The Heinrich Maneuver
January 1, 2011
Jan 1, 2011
3 Min read time
The success of the New Mexico freshman.
According to the conventional wisdom about the 2010 midterm election, Obama-supporting Democrats in competitive House races were punished at the polls.
Political scientist Brendan Nyhan found that votes for health-care reform, cap-and-trade, and the stimulus package took a decisive toll on Democratic incumbents. Former Senator Evan Bayh says his fellow Democrats “overreached by focusing on health care rather than job creation.” They therefore need to tack right—with a conservative agenda of tax breaks, deficit reduction, and entitlement reform—in the run-up to the 2012 campaign.
But Democrats, especially those who are unhappy with that agenda, should look at the November results more carefully before following Bayh’s advice.
Consider the victorious campaign of incumbent Representative Martin Heinrich. The New Mexico Democrat defeated a well-connected Latino challenger in a disproportionately Hispanic state that simultaneously elected a Latina Republican governor by an eight-point margin. What is more, the New Mexico freshman—who voted in favor of health-care reform, cap-and-trade, and the stimulus package—beat his Republican challenger in a district that until 2008 had never elected a Democrat.
How did he do it? Heinrich apparently took seriously former House Speaker Tip O’Neill’s dictum that “all politics is local.” He returned to his Albuquerque home during more than 80 of his first 85 weeks in office and participated in more than 350 community and constituent meetings. Observers report that they’ve never seen a first-term representative spend as much time in his or her district. When he assumed office, Heinrich reaffirmed his dedication to the provision of high-quality constituent services, and he quickly made good on his promise. “People should have access to their government,” he explained to the New Mexico Independent, “and constituent services are the number one way to make that happen.”
Constituent services help people access their government—federal organs such as the IRS, the Department of Veterans Affairs, and Social Security Administration—and also give officials access to the people, including information about their needs. Heinrich says his focus on services explains his first major legislative decision: to support credit-card reform. Soon after Heinrich assumed his post, his office was flooded with complaints about credit-card companies’ new interest rates, fees, and due dates. He responded by voting in favor of the Credit Card Accountability, Responsibility, and Disclosure Act of 2009 as well as subsequent amendments that were designed to head off preemptive rate hikes. “It was easier to get the local media to cover that than many of the aspects of the health care debate,” Heinrich told Real Clear Politics, “it really resonated with a lot of my constituents.”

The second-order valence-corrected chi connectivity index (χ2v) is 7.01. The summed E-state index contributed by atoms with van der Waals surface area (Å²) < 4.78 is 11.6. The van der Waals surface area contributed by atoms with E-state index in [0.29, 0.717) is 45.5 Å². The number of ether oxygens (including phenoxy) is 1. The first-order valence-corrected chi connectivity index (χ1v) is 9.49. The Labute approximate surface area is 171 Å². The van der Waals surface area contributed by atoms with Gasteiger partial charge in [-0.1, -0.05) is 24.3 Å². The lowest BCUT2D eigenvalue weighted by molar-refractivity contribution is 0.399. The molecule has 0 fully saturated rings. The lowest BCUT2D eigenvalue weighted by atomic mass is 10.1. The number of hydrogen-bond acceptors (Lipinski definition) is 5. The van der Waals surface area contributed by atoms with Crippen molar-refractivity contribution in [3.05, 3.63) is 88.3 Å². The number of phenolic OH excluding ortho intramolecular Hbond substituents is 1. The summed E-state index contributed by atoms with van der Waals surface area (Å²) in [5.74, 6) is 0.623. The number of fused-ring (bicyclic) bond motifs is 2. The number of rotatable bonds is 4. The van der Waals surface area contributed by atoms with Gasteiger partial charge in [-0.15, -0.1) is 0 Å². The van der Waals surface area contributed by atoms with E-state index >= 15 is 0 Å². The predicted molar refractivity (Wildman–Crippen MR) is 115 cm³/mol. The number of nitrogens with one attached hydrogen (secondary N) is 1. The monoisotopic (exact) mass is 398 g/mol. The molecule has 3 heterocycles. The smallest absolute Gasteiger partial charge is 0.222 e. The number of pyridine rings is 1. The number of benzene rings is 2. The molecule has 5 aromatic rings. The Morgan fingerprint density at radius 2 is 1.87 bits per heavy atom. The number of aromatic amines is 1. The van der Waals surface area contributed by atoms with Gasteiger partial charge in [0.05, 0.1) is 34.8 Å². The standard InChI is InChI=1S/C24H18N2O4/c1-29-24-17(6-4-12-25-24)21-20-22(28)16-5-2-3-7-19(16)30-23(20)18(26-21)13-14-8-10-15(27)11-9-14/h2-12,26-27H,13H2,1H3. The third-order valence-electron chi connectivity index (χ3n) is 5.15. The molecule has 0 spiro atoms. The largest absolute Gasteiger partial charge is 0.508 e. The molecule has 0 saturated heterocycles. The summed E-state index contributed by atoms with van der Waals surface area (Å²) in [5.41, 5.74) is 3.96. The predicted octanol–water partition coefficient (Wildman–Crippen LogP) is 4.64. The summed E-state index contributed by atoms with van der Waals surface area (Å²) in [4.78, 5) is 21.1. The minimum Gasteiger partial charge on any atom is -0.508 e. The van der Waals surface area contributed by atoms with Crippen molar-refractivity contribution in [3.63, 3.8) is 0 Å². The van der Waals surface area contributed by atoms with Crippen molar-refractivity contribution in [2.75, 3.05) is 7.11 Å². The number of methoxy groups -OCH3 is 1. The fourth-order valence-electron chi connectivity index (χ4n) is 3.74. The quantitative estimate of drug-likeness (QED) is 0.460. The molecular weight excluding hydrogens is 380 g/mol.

Credit-card reform was relatively uncontroversial. It passed both houses of Congress with strong bipartisan support and was signed into law by President Obama in the spring of 2009. However, by keeping his finger on the pulse of his district, Heinrich was also able to “localize” the more controversial legislation that emerged during his first term in office, including health-care reform and the stimulus. For instance, he made sure that the health care–reform legislation included language reauthorizing the Indian Health Care Improvement Act, and thus brought tangible benefits to tens of thousands of his constituents. And he secured stimulus funding for workforce and product development in New Mexico’s growing clean-energy sector, thereby addressing demands for job creation and environmental protection simultaneously.
Such victories helped Heinrich in the November election. He raised money from a broad cross section of his district—from high-tech entrepreneurs and professionals to working families and unions—and mobilized hundreds of volunteers to make phone calls, go door-to-door, and do whatever else was necessary to ensure victory. In the closing weeks of the campaign, facing a sudden onslaught of attack ads financed by independent groups, Heinrich asked his supporters to dig a little deeper. They responded with a massive get-out-the-vote effort that put him over the top on Election Day.
Heinrich’s reelection is striking but not unique. A few other first- and second-term Democratic representatives, including Bruce Braley (IA), Tim Walz (MN), and Chellie Pingree (ME), also managed to reconcile their support for Obama’s agenda with victories in competitive reelection campaigns. Pingree even increased her margin of victory over 2008.
The exceptions are almost always harder to explain than the rule, but we should look carefully at the strategies the winners pursued. Do constituent services, grassroots mobilization, and the localization of national issues provide progressive Democrats a recipe for victory?
The answer won’t be revealed in a brief look at a single campaign in a small state. But the payoff of a more granular analysis could be enormous. The approach advocated by former Senator Bayh would be disastrous for the future of the country, and there is no solid evidence that it would result in electoral gains. Maybe Representative Heinrich is onto something.
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January 01, 2011
3 Min read time